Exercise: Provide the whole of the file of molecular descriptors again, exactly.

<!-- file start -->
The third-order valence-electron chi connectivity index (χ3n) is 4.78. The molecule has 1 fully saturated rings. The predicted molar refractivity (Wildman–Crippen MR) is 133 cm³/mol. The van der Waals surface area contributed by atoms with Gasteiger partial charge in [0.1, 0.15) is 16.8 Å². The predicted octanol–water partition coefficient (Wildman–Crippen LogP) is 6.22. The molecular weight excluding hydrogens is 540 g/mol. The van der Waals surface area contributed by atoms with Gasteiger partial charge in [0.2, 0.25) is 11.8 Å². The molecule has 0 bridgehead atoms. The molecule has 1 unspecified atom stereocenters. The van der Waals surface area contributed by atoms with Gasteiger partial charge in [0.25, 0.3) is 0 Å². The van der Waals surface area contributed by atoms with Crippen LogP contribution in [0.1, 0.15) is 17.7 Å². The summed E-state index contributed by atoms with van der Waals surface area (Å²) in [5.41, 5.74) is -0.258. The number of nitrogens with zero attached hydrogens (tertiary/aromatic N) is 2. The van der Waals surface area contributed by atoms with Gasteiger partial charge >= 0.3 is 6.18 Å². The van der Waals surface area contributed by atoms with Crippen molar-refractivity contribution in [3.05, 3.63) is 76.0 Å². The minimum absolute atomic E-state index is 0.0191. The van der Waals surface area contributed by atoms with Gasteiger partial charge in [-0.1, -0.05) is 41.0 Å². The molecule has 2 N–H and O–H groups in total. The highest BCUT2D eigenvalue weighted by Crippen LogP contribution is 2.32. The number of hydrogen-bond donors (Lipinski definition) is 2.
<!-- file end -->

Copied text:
The third-order valence-electron chi connectivity index (χ3n) is 4.78. The molecule has 1 fully saturated rings. The predicted molar refractivity (Wildman–Crippen MR) is 133 cm³/mol. The van der Waals surface area contributed by atoms with Gasteiger partial charge in [0.1, 0.15) is 16.8 Å². The predicted octanol–water partition coefficient (Wildman–Crippen LogP) is 6.22. The molecular weight excluding hydrogens is 540 g/mol. The van der Waals surface area contributed by atoms with Gasteiger partial charge in [0.2, 0.25) is 11.8 Å². The molecule has 0 bridgehead atoms. The molecule has 1 unspecified atom stereocenters. The van der Waals surface area contributed by atoms with Gasteiger partial charge in [0.25, 0.3) is 0 Å². The van der Waals surface area contributed by atoms with Crippen LogP contribution in [0.1, 0.15) is 17.7 Å². The summed E-state index contributed by atoms with van der Waals surface area (Å²) in [5.41, 5.74) is -0.258. The number of nitrogens with zero attached hydrogens (tertiary/aromatic N) is 2. The van der Waals surface area contributed by atoms with Gasteiger partial charge >= 0.3 is 6.18 Å². The van der Waals surface area contributed by atoms with Crippen molar-refractivity contribution in [3.05, 3.63) is 76.0 Å². The minimum absolute atomic E-state index is 0.0191. The van der Waals surface area contributed by atoms with Gasteiger partial charge in [-0.1, -0.05) is 41.0 Å². The molecule has 2 N–H and O–H groups in total. The highest BCUT2D eigenvalue weighted by Crippen LogP contribution is 2.32. The number of hydrogen-bond donors (Lipinski definition) is 2.